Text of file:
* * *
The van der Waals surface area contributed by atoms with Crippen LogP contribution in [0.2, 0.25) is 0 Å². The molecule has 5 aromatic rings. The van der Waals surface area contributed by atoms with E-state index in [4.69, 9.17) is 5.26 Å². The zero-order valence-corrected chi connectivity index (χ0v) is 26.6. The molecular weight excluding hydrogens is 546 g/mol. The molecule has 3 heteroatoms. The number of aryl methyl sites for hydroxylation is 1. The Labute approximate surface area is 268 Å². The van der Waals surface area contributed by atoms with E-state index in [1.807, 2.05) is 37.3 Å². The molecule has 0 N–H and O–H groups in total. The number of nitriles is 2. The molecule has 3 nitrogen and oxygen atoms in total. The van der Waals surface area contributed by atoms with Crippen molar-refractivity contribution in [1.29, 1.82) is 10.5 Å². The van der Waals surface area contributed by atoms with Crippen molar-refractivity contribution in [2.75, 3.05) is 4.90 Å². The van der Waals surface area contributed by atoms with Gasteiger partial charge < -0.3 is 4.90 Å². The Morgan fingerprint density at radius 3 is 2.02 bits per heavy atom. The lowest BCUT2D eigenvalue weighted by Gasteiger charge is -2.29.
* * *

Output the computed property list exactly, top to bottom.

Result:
The van der Waals surface area contributed by atoms with Crippen LogP contribution in [0.2, 0.25) is 0 Å². The molecule has 5 aromatic rings. The van der Waals surface area contributed by atoms with E-state index in [4.69, 9.17) is 5.26 Å². The zero-order valence-corrected chi connectivity index (χ0v) is 26.6. The molecular weight excluding hydrogens is 546 g/mol. The molecule has 3 heteroatoms. The number of aryl methyl sites for hydroxylation is 1. The Labute approximate surface area is 268 Å². The van der Waals surface area contributed by atoms with E-state index in [1.807, 2.05) is 37.3 Å². The molecule has 0 N–H and O–H groups in total. The number of nitriles is 2. The molecule has 3 nitrogen and oxygen atoms in total. The van der Waals surface area contributed by atoms with Crippen molar-refractivity contribution in [1.29, 1.82) is 10.5 Å². The van der Waals surface area contributed by atoms with Crippen molar-refractivity contribution in [2.75, 3.05) is 4.90 Å². The van der Waals surface area contributed by atoms with Gasteiger partial charge < -0.3 is 4.90 Å². The Morgan fingerprint density at radius 3 is 2.02 bits per heavy atom. The lowest BCUT2D eigenvalue weighted by Gasteiger charge is -2.29.